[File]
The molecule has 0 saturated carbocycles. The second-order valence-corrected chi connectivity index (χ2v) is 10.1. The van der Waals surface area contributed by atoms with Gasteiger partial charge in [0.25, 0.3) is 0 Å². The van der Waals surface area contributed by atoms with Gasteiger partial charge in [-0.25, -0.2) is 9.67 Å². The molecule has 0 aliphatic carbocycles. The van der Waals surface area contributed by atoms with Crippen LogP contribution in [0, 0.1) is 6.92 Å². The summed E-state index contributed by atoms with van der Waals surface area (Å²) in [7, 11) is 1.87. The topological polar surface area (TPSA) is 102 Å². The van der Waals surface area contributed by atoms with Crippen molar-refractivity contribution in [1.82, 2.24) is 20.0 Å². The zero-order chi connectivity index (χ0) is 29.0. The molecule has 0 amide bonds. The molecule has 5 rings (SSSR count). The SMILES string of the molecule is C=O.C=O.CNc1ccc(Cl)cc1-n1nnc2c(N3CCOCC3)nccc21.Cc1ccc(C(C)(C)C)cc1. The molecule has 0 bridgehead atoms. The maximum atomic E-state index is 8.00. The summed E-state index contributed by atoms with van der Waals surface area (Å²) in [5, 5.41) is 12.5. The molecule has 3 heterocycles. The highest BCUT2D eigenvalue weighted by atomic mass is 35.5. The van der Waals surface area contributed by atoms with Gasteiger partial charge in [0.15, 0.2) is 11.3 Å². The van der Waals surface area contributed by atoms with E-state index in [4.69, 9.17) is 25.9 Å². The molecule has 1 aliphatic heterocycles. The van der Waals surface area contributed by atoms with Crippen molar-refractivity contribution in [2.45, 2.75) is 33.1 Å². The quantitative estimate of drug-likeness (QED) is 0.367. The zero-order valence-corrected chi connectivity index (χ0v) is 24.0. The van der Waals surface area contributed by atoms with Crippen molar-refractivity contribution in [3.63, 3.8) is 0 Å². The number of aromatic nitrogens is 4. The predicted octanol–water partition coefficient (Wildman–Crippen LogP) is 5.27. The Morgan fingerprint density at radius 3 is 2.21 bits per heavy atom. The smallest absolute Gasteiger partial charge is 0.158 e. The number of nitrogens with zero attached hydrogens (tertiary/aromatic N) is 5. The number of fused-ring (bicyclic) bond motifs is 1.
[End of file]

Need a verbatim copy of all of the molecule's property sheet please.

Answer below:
The molecule has 0 saturated carbocycles. The second-order valence-corrected chi connectivity index (χ2v) is 10.1. The van der Waals surface area contributed by atoms with Gasteiger partial charge in [0.25, 0.3) is 0 Å². The van der Waals surface area contributed by atoms with Gasteiger partial charge in [-0.25, -0.2) is 9.67 Å². The molecule has 0 aliphatic carbocycles. The van der Waals surface area contributed by atoms with Crippen LogP contribution in [0, 0.1) is 6.92 Å². The summed E-state index contributed by atoms with van der Waals surface area (Å²) in [7, 11) is 1.87. The topological polar surface area (TPSA) is 102 Å². The van der Waals surface area contributed by atoms with Crippen molar-refractivity contribution in [1.82, 2.24) is 20.0 Å². The zero-order chi connectivity index (χ0) is 29.0. The molecule has 0 amide bonds. The molecule has 5 rings (SSSR count). The SMILES string of the molecule is C=O.C=O.CNc1ccc(Cl)cc1-n1nnc2c(N3CCOCC3)nccc21.Cc1ccc(C(C)(C)C)cc1. The molecule has 0 bridgehead atoms. The maximum atomic E-state index is 8.00. The summed E-state index contributed by atoms with van der Waals surface area (Å²) in [5, 5.41) is 12.5. The molecule has 3 heterocycles. The highest BCUT2D eigenvalue weighted by atomic mass is 35.5. The van der Waals surface area contributed by atoms with Gasteiger partial charge in [0.15, 0.2) is 11.3 Å². The van der Waals surface area contributed by atoms with E-state index in [4.69, 9.17) is 25.9 Å². The molecule has 1 aliphatic heterocycles. The van der Waals surface area contributed by atoms with Crippen molar-refractivity contribution in [2.45, 2.75) is 33.1 Å². The quantitative estimate of drug-likeness (QED) is 0.367. The zero-order valence-corrected chi connectivity index (χ0v) is 24.0. The van der Waals surface area contributed by atoms with Crippen molar-refractivity contribution in [3.63, 3.8) is 0 Å². The number of aromatic nitrogens is 4. The predicted octanol–water partition coefficient (Wildman–Crippen LogP) is 5.27. The Morgan fingerprint density at radius 3 is 2.21 bits per heavy atom. The smallest absolute Gasteiger partial charge is 0.158 e. The number of nitrogens with zero attached hydrogens (tertiary/aromatic N) is 5. The number of fused-ring (bicyclic) bond motifs is 1.